Five years ago I quit my job. It was the first time I had ever left one job without having another one lined up, and it still defines how I think about that summer. I had worked for more than seven years as an overqualified office manager at a nursery school, and when it came time to sign contracts to return in the fall, I didn’t sign a contract. My last paycheck came late in August of 2015 while I stared at the uncertainty of not knowing what came next.
I needed something to mark time while I looked for work. I needed a way to keep writing. And so five years ago, I started First of the Month.
What started as a monthly meditation on time, nostalgia and spiritual growth became a way to share stories, practice writing memories I had always wanted to write down, to make connections between where I had been and where I am now. I didn’t expect to have the loving audience that I’ve found; I didn’t expect to still be writing these five years later. At that moment in time, all I knew was uncertainty, and in that uncertainty I could try new things.
It’s been humbling to think about that touchstone of fear mixed with faith from five years ago. When everyone I knew went back to school, I spent the early fall applying for more than thirty jobs. I made money writing book reviews and summaries of math videos for a random educational website. I was filled with worry and fear that I had majorly screwed up by quitting my job. That October, I was about to take a part time job baking pies for $10 an hour when I was offered a job with a literary nonprofit, the job that spurred me along to where I am now.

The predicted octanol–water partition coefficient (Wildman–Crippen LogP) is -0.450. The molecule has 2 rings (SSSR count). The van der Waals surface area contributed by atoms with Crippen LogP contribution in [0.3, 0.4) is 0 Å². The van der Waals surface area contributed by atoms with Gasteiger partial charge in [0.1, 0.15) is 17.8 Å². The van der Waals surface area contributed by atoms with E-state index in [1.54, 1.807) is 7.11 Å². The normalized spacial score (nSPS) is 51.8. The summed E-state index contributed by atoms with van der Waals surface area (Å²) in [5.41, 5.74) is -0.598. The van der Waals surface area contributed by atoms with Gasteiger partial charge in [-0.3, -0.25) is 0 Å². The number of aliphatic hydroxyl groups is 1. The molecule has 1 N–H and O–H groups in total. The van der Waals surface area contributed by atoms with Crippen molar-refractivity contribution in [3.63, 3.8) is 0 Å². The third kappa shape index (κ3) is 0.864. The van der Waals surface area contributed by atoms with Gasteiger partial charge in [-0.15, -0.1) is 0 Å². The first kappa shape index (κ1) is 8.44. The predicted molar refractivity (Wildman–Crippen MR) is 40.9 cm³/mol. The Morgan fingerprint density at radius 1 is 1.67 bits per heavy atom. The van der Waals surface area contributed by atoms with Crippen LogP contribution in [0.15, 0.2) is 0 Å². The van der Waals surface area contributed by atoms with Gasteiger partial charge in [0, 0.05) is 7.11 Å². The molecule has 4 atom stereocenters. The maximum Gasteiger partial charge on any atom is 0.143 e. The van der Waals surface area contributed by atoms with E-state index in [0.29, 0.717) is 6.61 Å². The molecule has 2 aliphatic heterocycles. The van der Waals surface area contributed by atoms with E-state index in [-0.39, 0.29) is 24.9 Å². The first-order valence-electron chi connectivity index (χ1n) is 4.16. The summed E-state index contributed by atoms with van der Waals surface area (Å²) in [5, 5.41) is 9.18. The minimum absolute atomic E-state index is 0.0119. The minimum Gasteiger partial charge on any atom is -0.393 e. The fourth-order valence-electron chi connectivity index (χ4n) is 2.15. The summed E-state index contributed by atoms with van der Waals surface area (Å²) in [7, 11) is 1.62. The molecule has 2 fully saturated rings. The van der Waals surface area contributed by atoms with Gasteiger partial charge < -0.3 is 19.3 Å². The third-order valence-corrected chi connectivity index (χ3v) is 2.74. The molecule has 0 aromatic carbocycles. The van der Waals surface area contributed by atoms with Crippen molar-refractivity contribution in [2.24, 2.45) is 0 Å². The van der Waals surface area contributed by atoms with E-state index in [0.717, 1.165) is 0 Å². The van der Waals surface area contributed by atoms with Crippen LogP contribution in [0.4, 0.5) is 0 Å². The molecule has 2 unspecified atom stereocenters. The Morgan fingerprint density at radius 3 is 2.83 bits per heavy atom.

Five years later and my life is radically different once more. As the summer winds down and the university I work for plans to open up, I’m struck once more with uncertainty. There’s a tremendous amount of anxiety in being asked to go back to the way things were, when it is obvious that our world is now forever altered. I’ll do what I did five years ago: I’ll keep writing and I’ll see what happens net.
Reading back over five years of monthly newsletters, I can see patterns, themes, weak spots, stories I want to give more depth to. It also shows me how a body of work emerges just one essay at a time. Thinking about the future of the First of the Month, I’m thinking about what other forms could live here - a serialized memoir; a case study of old photographs; a series of dispatches from this new, uncertain world of ours. If anything, I’m grateful to have this way of marking time, of greeting each new calendar month with the practice of writing, no matter how small. Most of all, I’m thankful to begin each month anew with all of you.
Here’s to five more years. <3
The first issue of First of the Month came out September 2015, so stay tuned for info about a special five year anniversary zine in next month’s newsletter <3
Thank you to everyone who is a First of the Month subscriber! Starting in September, the annual subscription will be $50/year or $5/month. Subscriptions allow me to focus more on writing and less on other things, but as always, First of the Month is free to read and enjoy!
August is #TheSealeyChallenge, which is reading 31 books or chapbooks of poetry in 31 days, started by the incredible poet Nicole Sealey. You can read more about it here. I’m taking the challenge this month, starting with Ada Limon’s Bright Dead Things (so good).
It has been 141 days since Breonna Taylor was killed by officers Jon Mattingly, Myles Cosgrove and Brett Hankinson in Louisville, KY. In the last 141 days there has not yet been justice for Breonna Taylor. Standwithbre.com has info about how you can help make calls to demand justice. Follow @BLMLouisville to support direct actions in Louisville to demand justice for Breonna Taylor, including donating to the Louisville Community Bail Fund.